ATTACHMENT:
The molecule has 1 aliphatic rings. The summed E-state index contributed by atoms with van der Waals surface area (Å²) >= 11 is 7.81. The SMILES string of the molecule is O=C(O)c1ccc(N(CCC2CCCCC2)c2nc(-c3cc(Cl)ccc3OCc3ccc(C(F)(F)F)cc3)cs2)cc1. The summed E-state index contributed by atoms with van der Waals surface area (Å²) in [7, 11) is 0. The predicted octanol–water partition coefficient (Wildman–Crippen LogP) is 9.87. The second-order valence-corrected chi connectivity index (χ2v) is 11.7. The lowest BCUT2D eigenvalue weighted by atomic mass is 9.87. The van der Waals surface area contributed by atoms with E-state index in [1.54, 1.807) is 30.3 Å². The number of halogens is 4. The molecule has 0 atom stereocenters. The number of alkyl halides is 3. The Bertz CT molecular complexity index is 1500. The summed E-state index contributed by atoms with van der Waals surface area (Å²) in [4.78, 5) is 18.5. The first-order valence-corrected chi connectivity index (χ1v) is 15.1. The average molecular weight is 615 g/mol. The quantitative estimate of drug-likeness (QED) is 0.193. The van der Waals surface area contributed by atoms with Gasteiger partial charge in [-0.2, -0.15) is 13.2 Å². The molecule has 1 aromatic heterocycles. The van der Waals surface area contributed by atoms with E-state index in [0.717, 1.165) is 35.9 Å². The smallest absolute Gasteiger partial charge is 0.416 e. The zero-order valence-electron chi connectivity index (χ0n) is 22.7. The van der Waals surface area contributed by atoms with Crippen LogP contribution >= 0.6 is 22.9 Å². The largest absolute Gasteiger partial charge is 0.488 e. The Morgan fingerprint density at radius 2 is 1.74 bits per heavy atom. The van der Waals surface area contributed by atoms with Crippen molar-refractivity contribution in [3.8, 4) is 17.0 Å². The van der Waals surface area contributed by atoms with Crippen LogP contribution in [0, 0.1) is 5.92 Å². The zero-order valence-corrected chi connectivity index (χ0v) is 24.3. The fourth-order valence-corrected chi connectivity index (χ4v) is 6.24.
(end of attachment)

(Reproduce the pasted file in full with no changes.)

The molecule has 1 aliphatic rings. The summed E-state index contributed by atoms with van der Waals surface area (Å²) >= 11 is 7.81. The SMILES string of the molecule is O=C(O)c1ccc(N(CCC2CCCCC2)c2nc(-c3cc(Cl)ccc3OCc3ccc(C(F)(F)F)cc3)cs2)cc1. The summed E-state index contributed by atoms with van der Waals surface area (Å²) in [7, 11) is 0. The predicted octanol–water partition coefficient (Wildman–Crippen LogP) is 9.87. The second-order valence-corrected chi connectivity index (χ2v) is 11.7. The lowest BCUT2D eigenvalue weighted by atomic mass is 9.87. The van der Waals surface area contributed by atoms with E-state index in [1.54, 1.807) is 30.3 Å². The number of halogens is 4. The molecule has 0 atom stereocenters. The number of alkyl halides is 3. The Bertz CT molecular complexity index is 1500. The summed E-state index contributed by atoms with van der Waals surface area (Å²) in [4.78, 5) is 18.5. The first-order valence-corrected chi connectivity index (χ1v) is 15.1. The average molecular weight is 615 g/mol. The quantitative estimate of drug-likeness (QED) is 0.193. The van der Waals surface area contributed by atoms with Gasteiger partial charge in [-0.2, -0.15) is 13.2 Å². The molecule has 1 aromatic heterocycles. The van der Waals surface area contributed by atoms with E-state index in [0.717, 1.165) is 35.9 Å². The smallest absolute Gasteiger partial charge is 0.416 e. The zero-order valence-electron chi connectivity index (χ0n) is 22.7. The van der Waals surface area contributed by atoms with Crippen LogP contribution >= 0.6 is 22.9 Å². The largest absolute Gasteiger partial charge is 0.488 e. The Morgan fingerprint density at radius 2 is 1.74 bits per heavy atom. The van der Waals surface area contributed by atoms with Crippen molar-refractivity contribution in [3.8, 4) is 17.0 Å². The van der Waals surface area contributed by atoms with Crippen LogP contribution in [0, 0.1) is 5.92 Å². The zero-order valence-corrected chi connectivity index (χ0v) is 24.3. The fourth-order valence-corrected chi connectivity index (χ4v) is 6.24.